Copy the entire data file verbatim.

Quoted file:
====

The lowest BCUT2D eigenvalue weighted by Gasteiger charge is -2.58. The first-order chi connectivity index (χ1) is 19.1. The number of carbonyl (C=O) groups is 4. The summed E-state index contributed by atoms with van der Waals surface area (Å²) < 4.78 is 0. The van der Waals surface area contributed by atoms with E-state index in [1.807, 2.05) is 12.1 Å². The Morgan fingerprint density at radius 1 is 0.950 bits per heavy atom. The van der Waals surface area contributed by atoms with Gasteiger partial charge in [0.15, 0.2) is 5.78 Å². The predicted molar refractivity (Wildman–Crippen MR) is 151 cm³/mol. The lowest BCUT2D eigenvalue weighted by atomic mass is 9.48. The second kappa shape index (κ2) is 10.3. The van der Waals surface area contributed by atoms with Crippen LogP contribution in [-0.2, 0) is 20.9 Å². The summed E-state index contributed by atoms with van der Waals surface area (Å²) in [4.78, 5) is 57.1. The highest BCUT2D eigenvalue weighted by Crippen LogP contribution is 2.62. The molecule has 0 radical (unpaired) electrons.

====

The lowest BCUT2D eigenvalue weighted by Gasteiger charge is -2.58. The first-order chi connectivity index (χ1) is 19.1. The number of carbonyl (C=O) groups is 4. The summed E-state index contributed by atoms with van der Waals surface area (Å²) < 4.78 is 0. The van der Waals surface area contributed by atoms with E-state index in [1.807, 2.05) is 12.1 Å². The Morgan fingerprint density at radius 1 is 0.950 bits per heavy atom. The van der Waals surface area contributed by atoms with Gasteiger partial charge in [0.15, 0.2) is 5.78 Å². The predicted molar refractivity (Wildman–Crippen MR) is 151 cm³/mol. The lowest BCUT2D eigenvalue weighted by atomic mass is 9.48. The second kappa shape index (κ2) is 10.3. The van der Waals surface area contributed by atoms with Crippen LogP contribution in [-0.2, 0) is 20.9 Å². The summed E-state index contributed by atoms with van der Waals surface area (Å²) in [4.78, 5) is 57.1. The highest BCUT2D eigenvalue weighted by Crippen LogP contribution is 2.62. The molecule has 0 radical (unpaired) electrons.